LATAM’s Airbus A350s have perhaps some of the most interesting fleet histories. As it turned out, LATAM didn’t need its full Airbus A350 capacity, so it ended up leasing some of it to Qatar Airways and then selling four to Delta Air Lines. Qatar Airways’ leases ended and Delta canceled its purchase contract for the jets. Now, the saga continues as LATAM’s creditors have raised concerns over Delta and Qatar’s actions regarding the Airbus A350s.
LATAM Airbus A350 with Qatar Airways
Qatar Airways and LATAM have a long history around the Airbus A350s, so it makes sense to start there. In 2017, LATAM and Qatar Airways entered into agreements with Qatar Airways for the lease of two Airbus A350-900s. In 2019, Qatar Airways subleased three more Airbus A350s.
The rationale at the time was that Qatar Airways, which owns an approximate 10% stake in LATAM, needed additional widebody capacity to support the airline’s expansion plans, as delays in widebody aircraft deliveries have turned the airline’s growth trajectory upside down. LATAM also had spare capacity amid some changing economic factors in Latin America during the period.
The airline was also trying to figure out what it really wanted to do with its order for the Airbus A350. The carrier had modified the order by converting it to the Airbus A350-1000, then back to the A350-900s, before filing for bankruptcy and switching to a full-Boeing widebody fleet.
However, in 2020 the crisis hit and airlines around the world faced the most extreme drop in travel demand in recent memory. In March 2020, Qatar Airways and LATAM began exploring options for Airbus A350s leased from the Middle East carrier. The two parties have agreed on the early return of the leased jets, and Qatar Airways will pay an unblocked sum to LATAM.
The Airbus A350s of Delta and LATAM
Regarding the partnership with Delta, the Airbus A350s started up in September 2019. The two carriers announced their intention to form a global partnership covering travel between the Americas. This would include extended codeshare, and Delta would invest $ 1.9 billion for a 20% stake in LATAM.
Also part of the partnership, Delta announced that it will purchase four Airbus A350s from LATAM and take on LATAM’s commitment to purchase 10 additional Airbus A350-900s. This would essentially increase Delta’s A350 fleet by 14 aircraft ultimately.
When the crisis hit, Delta reviewed the LATAM deal and worked with the airline to end the purchase of four Airbus A350-900s, while retaining purchase commitments for 10 A350s. Delta is reportedly paying the airline $ 62 million for ending the agreement to purchase four A350s.
LATAM’s creditors have problems
LATAM Airlines’ official Unsecured Creditors Committee (the Committee) raised concerns about the agreements with Qatar and Delta A350 on June 16.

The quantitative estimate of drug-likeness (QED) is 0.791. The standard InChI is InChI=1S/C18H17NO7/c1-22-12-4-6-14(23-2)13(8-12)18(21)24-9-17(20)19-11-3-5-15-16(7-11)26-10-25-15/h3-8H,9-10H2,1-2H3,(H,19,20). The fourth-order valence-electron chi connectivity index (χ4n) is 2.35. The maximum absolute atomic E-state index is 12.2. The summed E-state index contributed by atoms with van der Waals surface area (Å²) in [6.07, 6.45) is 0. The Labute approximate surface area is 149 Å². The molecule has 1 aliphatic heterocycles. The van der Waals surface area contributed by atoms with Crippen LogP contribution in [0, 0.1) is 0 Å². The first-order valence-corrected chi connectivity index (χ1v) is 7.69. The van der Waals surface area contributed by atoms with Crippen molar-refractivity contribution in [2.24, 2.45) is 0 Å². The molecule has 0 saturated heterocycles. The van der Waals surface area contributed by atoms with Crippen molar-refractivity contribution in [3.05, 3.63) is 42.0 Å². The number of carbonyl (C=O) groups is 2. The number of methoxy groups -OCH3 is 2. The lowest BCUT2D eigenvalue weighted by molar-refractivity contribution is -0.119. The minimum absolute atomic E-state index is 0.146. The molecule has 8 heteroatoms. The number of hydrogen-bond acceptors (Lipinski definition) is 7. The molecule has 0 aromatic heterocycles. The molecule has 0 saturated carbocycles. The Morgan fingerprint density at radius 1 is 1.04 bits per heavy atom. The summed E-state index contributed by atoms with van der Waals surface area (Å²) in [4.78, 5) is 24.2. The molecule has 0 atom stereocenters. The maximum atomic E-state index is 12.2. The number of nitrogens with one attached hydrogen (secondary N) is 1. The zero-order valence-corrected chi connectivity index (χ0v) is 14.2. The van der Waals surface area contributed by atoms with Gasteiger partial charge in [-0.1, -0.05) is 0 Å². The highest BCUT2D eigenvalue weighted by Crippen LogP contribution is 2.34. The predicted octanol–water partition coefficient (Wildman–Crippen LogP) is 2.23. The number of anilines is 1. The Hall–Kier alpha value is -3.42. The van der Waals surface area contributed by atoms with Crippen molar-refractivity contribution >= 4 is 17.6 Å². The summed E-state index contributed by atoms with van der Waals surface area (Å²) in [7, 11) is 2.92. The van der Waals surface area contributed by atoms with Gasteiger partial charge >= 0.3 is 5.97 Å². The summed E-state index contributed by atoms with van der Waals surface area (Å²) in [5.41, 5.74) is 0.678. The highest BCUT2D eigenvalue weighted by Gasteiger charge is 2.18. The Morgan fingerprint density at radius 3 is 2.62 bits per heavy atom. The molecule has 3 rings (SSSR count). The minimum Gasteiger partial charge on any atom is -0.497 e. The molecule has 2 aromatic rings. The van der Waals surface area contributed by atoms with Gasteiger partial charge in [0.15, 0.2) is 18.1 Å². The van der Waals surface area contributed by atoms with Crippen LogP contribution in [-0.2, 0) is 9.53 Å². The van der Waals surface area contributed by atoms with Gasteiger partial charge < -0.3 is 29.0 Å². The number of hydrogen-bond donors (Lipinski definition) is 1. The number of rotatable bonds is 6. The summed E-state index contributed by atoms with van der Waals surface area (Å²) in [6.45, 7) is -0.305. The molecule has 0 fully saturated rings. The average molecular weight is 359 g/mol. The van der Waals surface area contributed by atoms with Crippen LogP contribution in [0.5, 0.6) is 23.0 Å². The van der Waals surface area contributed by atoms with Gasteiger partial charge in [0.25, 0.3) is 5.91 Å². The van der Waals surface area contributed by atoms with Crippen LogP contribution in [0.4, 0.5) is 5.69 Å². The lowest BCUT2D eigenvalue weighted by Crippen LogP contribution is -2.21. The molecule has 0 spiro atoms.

With regard to Delta, the Committee alleges that Delta wanted to withdraw from the aircraft agreement to avoid having to pay for planes whose value had fallen due to the crisis. The committee alleges that the plane has lost half of its value compared to the appraisal values before the pandemic.
With regard to Qatar Airways, the Committee alleges that LATAM authorized Qatar Airways, which it claims to be “extraordinarily solvent”, value “essentially as a favor”, to evade the obligation to pay the rent of the aircraft. .
Airlines fight back
LATAM hit back at the creditors, alleging that the committee seeks to “create a false story about LATAM and its interactions with its shareholders”. LATAM says the transactions provided the airline with additional liquidity and flexibility amid the industry’s worst crisis in recent memory. LATAM also states that it has conducted a full and thorough review.
LATAM completed both transactions before filing for bankruptcy. Even though the airline filed for bankruptcy shortly after the deals with the two airlines, it says the deals were “independent and good faith negotiations.”
Both Qatar Airways and Delta Air Lines reaffirmed that the transactions were flawless and had been concluded through appropriate negotiations. LATAM ultimately needed cash at the onset of the crisis. The agreements with Qatar and Delta have contributed to this factor rather than harming LATAM, as the Committee alleges.
LATAM has decided to no longer continue to operate the Airbus A350. Ironically enough, it looks like some of those Airbus A350s could end up with Delta Air Lines.
The hindsight is 20/20, as the saying goes. Thinking of the world in May 2020, it seemed crazy that Delta or Qatar Airways wanted more Airbus A350s with travel restrictions, parked planes and not-so-good finances. Now, with the world returning, it may seem like those decisions were short-sighted and perhaps Delta’s great play to grab wide-body jets on the cheap later on.
The world has changed dramatically over the past year. While the previously flown Airbus A350s LATAM can now head to a new home in the United States, that does not necessarily mean that there was an irregularity in the actions taken.
Ultimately, the courts will decide what should happen in this case. LATAM, Delta and Qatar Airways believe they have acted appropriately. The Committee expressed its concerns regarding these agreements.
Nevertheless, the LATAM Airbus A350 saga continues. Perhaps the only thing clear now for these planes is that the South American giant wants to consolidate its flights with widebody Boeing.
What do you think of the Committee’s concerns regarding the Airbus A350 LATAM transactions with Qatar Airways and Delta Air Lines, respectively? Let us know in the comments!